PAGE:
CrazyEngineers Archive
Old, but evergreen and popular discussions on CrazyEngineers, presented to you in read-only mode.
@Saandeep Sreerambatla • 27 May, 2009
Hi guys ,

What are mutation strings? How are they used in programming?
Can we use the same in C language.
Can some give a clear idea about these mutation strings?
@Saandeep Sreerambatla • 29 May, 2009 I have read about these strings in Dan browns novel .
These are something which multiplies itself like worms in system and creates security hazards in the story.

So what actually these are??
@Ashraf HZ • 29 May, 2009 Are you talking about Digital Fortress? I think he referred to those algorithms that change itself over time so it can be remained undetected. Kind of like those polymorphic viruses maybe 😉
@smita89 • 30 May, 2009 Dan Brown is although a fantastic writer, his technical concepts aren't always clear 😀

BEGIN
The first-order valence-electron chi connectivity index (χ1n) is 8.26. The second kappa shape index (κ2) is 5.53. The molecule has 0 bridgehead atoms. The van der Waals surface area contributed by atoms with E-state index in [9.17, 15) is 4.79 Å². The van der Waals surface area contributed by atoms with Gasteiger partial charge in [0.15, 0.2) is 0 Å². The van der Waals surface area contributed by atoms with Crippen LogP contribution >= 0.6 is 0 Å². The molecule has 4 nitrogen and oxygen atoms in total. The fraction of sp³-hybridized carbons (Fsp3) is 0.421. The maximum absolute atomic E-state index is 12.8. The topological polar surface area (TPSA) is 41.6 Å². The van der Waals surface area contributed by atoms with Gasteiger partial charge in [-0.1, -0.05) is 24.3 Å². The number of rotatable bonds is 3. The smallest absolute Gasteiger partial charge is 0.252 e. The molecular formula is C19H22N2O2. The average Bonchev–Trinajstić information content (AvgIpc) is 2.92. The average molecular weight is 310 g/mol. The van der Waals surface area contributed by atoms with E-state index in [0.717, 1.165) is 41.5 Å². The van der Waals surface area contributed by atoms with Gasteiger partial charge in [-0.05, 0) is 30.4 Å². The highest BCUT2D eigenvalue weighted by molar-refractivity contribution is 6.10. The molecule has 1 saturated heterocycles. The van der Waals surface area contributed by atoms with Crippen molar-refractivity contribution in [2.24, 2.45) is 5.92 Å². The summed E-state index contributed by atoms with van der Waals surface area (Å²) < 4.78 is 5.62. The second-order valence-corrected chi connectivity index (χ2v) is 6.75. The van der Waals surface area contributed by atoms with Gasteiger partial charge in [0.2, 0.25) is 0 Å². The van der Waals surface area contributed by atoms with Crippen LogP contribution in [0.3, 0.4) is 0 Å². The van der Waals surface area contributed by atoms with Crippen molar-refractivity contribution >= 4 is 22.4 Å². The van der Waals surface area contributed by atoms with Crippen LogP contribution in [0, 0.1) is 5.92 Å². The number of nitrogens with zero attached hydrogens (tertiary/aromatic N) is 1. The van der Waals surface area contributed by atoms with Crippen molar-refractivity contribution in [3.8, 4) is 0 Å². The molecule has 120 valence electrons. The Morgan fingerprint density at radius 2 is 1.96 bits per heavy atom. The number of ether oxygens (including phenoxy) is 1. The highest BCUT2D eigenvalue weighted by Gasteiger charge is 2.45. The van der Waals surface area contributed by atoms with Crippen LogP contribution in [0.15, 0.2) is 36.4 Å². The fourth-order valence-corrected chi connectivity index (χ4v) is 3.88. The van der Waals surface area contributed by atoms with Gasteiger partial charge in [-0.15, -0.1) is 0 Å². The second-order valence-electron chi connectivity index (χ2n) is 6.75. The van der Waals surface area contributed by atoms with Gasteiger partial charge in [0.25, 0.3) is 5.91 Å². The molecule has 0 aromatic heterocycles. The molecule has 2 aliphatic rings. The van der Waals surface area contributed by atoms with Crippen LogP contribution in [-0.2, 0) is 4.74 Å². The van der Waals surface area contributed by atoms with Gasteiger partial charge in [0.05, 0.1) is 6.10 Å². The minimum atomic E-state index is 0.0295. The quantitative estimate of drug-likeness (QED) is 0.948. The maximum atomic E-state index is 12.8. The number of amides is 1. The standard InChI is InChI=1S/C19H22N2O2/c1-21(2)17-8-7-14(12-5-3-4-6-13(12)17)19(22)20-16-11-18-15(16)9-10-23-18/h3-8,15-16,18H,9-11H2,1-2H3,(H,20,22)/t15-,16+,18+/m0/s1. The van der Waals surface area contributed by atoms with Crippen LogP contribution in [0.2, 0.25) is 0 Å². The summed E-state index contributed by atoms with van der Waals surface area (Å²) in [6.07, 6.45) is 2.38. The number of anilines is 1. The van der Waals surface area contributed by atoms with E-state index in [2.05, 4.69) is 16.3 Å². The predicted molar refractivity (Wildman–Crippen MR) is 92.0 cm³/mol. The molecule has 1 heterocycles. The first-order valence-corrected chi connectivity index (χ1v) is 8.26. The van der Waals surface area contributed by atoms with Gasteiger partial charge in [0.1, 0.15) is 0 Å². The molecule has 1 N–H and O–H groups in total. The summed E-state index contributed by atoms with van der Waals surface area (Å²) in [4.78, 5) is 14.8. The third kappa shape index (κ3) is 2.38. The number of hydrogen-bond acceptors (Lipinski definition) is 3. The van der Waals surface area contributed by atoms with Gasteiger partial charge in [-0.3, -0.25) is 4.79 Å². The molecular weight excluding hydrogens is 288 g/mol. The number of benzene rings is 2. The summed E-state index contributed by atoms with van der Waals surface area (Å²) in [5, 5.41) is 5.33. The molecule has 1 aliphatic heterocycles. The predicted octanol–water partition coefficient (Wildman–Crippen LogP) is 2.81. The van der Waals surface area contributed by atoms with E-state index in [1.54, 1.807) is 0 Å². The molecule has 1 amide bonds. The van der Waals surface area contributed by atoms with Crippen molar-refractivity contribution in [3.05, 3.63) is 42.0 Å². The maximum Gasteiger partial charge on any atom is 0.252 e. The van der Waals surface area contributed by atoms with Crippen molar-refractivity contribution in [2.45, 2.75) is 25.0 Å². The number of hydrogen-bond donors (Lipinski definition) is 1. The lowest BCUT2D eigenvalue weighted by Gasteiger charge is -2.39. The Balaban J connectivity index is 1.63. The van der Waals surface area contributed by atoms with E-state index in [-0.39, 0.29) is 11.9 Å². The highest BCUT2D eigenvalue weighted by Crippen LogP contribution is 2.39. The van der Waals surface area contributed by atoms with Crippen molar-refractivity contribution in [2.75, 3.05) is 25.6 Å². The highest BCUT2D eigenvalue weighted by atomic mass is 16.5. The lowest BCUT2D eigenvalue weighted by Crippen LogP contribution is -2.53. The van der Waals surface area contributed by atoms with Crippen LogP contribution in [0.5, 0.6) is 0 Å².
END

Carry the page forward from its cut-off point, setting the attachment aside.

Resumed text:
read this: Digital Fortress — Stranger Than Fiction » Armin Ronacher

There is no such thing as Mutating Strings. However, there is a concept of Mutable strings in Java. But the concept that Brown has used in the books is related to encryption algorithm, whereas the Java classes that I've mentioned are nowhere related to the encryption/decryption concepts.

There are two string classes in Java string (immutable) and stringbuffer (mutable). String class is used to manipulate character strings that cannot be changed. The StringBuffer class is used to represent characters that can be modified. So stringbuffer is better for dealing with dynamic values (that's what the technical mutable strings means).

Now what Brown mentioned in the book was some sort of glitch in the algorithm to encrypt the program. The algorithm had two parts, one pointed to decrypting part of the program, and after decryption contain a clue to decrypt the next half of the program. But while the 1st half was being decrypted, the 2nd half of the algorithm rotated in a way that the first clue became redundant (concept of rotating cleartext). So the program was not able to be opened at all.

Actually no such thing exists 😁
@shalini_goel14 • 30 May, 2009
smita89
Actually no such thing exists 😁
Exactly. 😁
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